Today’s subject is my great-great-great-grandfather, Peter Staaf. This is my grandmother’s great-grandfather, that is, my mother’s mother’s mother’s mother’s father. Peter was the immigrant ancestor of this line. I found his passenger list on Ancestry.com, which led me to his hometown of Sterbfritz, which is right in the heart of Germany. He left that place and arrived in Baltimore on the sixth of May, 1854, with his wife and daughter, both named Margaret. He settled in Butler County, Western Pennsylvania.
The Staaf family line is the only one I’ve been able to trace back to the motherland, several generations prior to the emigration. This was thanks to a great stroke of luck, in the first place, and then the diligent efforts of a professional genealogist who happened to live right in that area. I learned about Mr. Clemens Schreiber in 2009, when I happened upon this web site that provided his contact information. He happened to live in Schlüchtern, which is a drive of mere minutes from Sterbfritz. Mr. Schreiber happened to charge a very reasonable fee: $7.00 for a family group record. At that price, I purchased the whole Staaf line by mail, going back to 1613. Mr. Schreiber told me that the line of Peter’s wife, Margaret Lotz, went back even further, to about 1450, and asked if I was interested in purchasing that as well. I did not have funds to purchase all of that at the time, but I’m glad to know that information is available. Continue reading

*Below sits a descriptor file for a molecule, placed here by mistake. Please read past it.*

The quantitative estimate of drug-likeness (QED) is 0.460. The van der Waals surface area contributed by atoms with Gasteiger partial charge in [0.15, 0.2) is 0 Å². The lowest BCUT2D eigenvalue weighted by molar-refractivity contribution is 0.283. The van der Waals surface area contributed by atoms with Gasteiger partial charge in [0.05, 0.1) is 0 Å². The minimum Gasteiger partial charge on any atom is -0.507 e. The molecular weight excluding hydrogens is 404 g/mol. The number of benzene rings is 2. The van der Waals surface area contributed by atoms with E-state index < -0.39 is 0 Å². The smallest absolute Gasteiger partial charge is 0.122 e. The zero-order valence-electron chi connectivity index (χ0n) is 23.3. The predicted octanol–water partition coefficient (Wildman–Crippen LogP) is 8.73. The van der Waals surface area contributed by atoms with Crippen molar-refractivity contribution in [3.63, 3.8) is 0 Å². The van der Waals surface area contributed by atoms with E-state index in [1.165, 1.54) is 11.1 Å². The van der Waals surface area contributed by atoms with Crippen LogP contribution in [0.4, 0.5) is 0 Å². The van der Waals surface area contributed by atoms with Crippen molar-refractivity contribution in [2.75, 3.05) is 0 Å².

This is a picture of the client’s mother and uncles in Virginia in 1942. The original was small, only about 3¾ inches tall. Don’t let that deceive you. It was more work as my previous moderate restoration because I had to clean a lot those little cracks out of intricate places, like the care and the baby’s white outfit.
The original image of this young gentleman did not look quite so bad, but getting up close and personal with a scanner at 600dpi revealed an accumulation of dinge to wash away, the byproduct of many loving hands over many years. The cleanup was not so difficult against the solid background, and the result was worth the effort. This image took about an hour to restore.
I had thought this restoration might be a challenge because the young man’s nose was missing, but before I knew it, I had free-handed him a new one with little trouble. The restoration took one hour to complete.
The cracked ceramic is a much more straightforward restoration that the weathered ceramic. As before, the original ceramic photograph was presumably attached to the gravestone of this gentleman upon his death in 1927.I took a close-up photo of the image with a handheld digital camera.The restoration clocked in at about 1 hour and 40 minutes.
This soldier is in the thick of his basic training for Vietnam.
Adding color where there is none is a trick, but teasing out colors that are there and hiding is not too difficult. Playing with a few sliders and trying on a few automatic color enhancers can quickly produce striking results. In this instance, I bartered a little extra work for permission to post the picture here. Creases and negative dust specks have been removed.